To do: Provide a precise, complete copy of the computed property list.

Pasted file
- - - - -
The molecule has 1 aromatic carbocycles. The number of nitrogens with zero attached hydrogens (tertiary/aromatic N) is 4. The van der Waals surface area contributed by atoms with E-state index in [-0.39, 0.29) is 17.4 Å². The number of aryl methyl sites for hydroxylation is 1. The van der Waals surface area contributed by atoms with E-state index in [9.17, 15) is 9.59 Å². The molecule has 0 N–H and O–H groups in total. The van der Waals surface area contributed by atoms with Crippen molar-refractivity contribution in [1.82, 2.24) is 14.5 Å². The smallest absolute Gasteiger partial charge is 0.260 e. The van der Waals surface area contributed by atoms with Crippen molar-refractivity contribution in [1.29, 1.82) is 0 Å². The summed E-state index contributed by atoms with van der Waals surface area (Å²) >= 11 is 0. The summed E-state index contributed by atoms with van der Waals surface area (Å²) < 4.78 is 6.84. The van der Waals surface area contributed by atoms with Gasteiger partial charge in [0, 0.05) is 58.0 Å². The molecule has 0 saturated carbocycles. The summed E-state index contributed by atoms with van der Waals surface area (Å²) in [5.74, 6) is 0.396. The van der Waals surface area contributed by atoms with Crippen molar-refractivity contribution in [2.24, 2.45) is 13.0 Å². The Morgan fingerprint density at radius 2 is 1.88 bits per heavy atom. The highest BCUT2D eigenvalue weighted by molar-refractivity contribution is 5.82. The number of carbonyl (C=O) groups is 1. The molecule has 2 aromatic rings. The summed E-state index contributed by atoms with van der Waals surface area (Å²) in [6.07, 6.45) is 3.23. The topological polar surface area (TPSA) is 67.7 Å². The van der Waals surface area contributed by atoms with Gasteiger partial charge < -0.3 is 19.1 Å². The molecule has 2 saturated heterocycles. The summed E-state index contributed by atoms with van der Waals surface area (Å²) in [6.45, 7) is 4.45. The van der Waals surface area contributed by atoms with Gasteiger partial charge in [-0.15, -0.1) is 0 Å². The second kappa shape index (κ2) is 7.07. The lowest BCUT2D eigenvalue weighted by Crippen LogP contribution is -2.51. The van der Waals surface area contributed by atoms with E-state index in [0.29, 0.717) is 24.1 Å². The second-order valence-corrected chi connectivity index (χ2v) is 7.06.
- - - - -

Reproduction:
The molecule has 1 aromatic carbocycles. The number of nitrogens with zero attached hydrogens (tertiary/aromatic N) is 4. The van der Waals surface area contributed by atoms with E-state index in [-0.39, 0.29) is 17.4 Å². The number of aryl methyl sites for hydroxylation is 1. The van der Waals surface area contributed by atoms with E-state index in [9.17, 15) is 9.59 Å². The molecule has 0 N–H and O–H groups in total. The van der Waals surface area contributed by atoms with Crippen molar-refractivity contribution in [1.82, 2.24) is 14.5 Å². The smallest absolute Gasteiger partial charge is 0.260 e. The van der Waals surface area contributed by atoms with Crippen molar-refractivity contribution in [1.29, 1.82) is 0 Å². The summed E-state index contributed by atoms with van der Waals surface area (Å²) >= 11 is 0. The summed E-state index contributed by atoms with van der Waals surface area (Å²) < 4.78 is 6.84. The van der Waals surface area contributed by atoms with Gasteiger partial charge in [0, 0.05) is 58.0 Å². The molecule has 0 saturated carbocycles. The summed E-state index contributed by atoms with van der Waals surface area (Å²) in [5.74, 6) is 0.396. The van der Waals surface area contributed by atoms with Crippen molar-refractivity contribution in [2.24, 2.45) is 13.0 Å². The Morgan fingerprint density at radius 2 is 1.88 bits per heavy atom. The highest BCUT2D eigenvalue weighted by molar-refractivity contribution is 5.82. The number of carbonyl (C=O) groups is 1. The molecule has 2 aromatic rings. The summed E-state index contributed by atoms with van der Waals surface area (Å²) in [6.07, 6.45) is 3.23. The topological polar surface area (TPSA) is 67.7 Å². The van der Waals surface area contributed by atoms with Gasteiger partial charge < -0.3 is 19.1 Å². The molecule has 2 saturated heterocycles. The summed E-state index contributed by atoms with van der Waals surface area (Å²) in [6.45, 7) is 4.45. The van der Waals surface area contributed by atoms with Gasteiger partial charge in [-0.15, -0.1) is 0 Å². The second kappa shape index (κ2) is 7.07. The lowest BCUT2D eigenvalue weighted by Crippen LogP contribution is -2.51. The van der Waals surface area contributed by atoms with E-state index in [0.29, 0.717) is 24.1 Å². The second-order valence-corrected chi connectivity index (χ2v) is 7.06.